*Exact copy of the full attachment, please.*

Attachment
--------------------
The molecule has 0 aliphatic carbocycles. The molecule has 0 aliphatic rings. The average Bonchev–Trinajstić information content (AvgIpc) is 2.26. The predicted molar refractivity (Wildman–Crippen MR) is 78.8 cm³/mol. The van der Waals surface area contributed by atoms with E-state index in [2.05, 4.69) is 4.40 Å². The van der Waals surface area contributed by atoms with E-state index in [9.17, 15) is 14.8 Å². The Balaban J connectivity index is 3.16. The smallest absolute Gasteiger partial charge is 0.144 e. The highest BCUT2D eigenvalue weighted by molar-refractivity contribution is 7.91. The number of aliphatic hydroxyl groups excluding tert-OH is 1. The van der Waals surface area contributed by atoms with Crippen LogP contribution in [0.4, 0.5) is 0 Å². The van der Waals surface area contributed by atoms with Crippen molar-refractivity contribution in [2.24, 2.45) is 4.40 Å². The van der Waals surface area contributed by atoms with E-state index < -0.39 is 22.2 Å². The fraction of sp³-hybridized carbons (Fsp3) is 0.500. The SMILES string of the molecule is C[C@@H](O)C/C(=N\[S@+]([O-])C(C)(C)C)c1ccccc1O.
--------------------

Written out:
The molecule has 0 aliphatic carbocycles. The molecule has 0 aliphatic rings. The average Bonchev–Trinajstić information content (AvgIpc) is 2.26. The predicted molar refractivity (Wildman–Crippen MR) is 78.8 cm³/mol. The van der Waals surface area contributed by atoms with E-state index in [2.05, 4.69) is 4.40 Å². The van der Waals surface area contributed by atoms with E-state index in [9.17, 15) is 14.8 Å². The Balaban J connectivity index is 3.16. The smallest absolute Gasteiger partial charge is 0.144 e. The highest BCUT2D eigenvalue weighted by molar-refractivity contribution is 7.91. The number of aliphatic hydroxyl groups excluding tert-OH is 1. The van der Waals surface area contributed by atoms with Crippen LogP contribution in [0.4, 0.5) is 0 Å². The van der Waals surface area contributed by atoms with Crippen molar-refractivity contribution in [2.24, 2.45) is 4.40 Å². The van der Waals surface area contributed by atoms with E-state index < -0.39 is 22.2 Å². The fraction of sp³-hybridized carbons (Fsp3) is 0.500. The SMILES string of the molecule is C[C@@H](O)C/C(=N\[S@+]([O-])C(C)(C)C)c1ccccc1O.